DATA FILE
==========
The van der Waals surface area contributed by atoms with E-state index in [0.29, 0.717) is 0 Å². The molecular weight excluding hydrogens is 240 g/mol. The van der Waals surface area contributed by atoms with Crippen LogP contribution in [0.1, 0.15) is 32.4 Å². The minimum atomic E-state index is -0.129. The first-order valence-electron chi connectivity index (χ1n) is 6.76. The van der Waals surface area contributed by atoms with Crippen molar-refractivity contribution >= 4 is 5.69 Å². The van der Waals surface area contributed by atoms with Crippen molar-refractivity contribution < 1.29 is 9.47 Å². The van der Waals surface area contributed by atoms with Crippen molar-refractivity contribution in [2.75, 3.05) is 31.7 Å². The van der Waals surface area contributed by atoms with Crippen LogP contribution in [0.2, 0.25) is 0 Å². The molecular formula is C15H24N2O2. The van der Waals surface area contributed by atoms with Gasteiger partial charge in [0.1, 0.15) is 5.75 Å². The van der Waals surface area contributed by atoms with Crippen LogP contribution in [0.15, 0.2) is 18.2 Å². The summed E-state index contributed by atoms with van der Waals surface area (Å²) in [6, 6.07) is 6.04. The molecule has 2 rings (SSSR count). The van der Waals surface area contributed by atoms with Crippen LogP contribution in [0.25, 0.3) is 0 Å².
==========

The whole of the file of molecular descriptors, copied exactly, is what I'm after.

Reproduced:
The van der Waals surface area contributed by atoms with E-state index in [0.29, 0.717) is 0 Å². The molecular weight excluding hydrogens is 240 g/mol. The van der Waals surface area contributed by atoms with Crippen LogP contribution in [0.1, 0.15) is 32.4 Å². The minimum atomic E-state index is -0.129. The first-order valence-electron chi connectivity index (χ1n) is 6.76. The van der Waals surface area contributed by atoms with Crippen molar-refractivity contribution >= 4 is 5.69 Å². The van der Waals surface area contributed by atoms with Crippen molar-refractivity contribution < 1.29 is 9.47 Å². The van der Waals surface area contributed by atoms with Crippen molar-refractivity contribution in [2.75, 3.05) is 31.7 Å². The van der Waals surface area contributed by atoms with Crippen LogP contribution in [0.2, 0.25) is 0 Å². The molecular formula is C15H24N2O2. The van der Waals surface area contributed by atoms with Gasteiger partial charge in [0.1, 0.15) is 5.75 Å². The van der Waals surface area contributed by atoms with Crippen LogP contribution in [0.15, 0.2) is 18.2 Å². The summed E-state index contributed by atoms with van der Waals surface area (Å²) in [6, 6.07) is 6.04. The molecule has 2 rings (SSSR count). The van der Waals surface area contributed by atoms with Crippen LogP contribution in [0.25, 0.3) is 0 Å².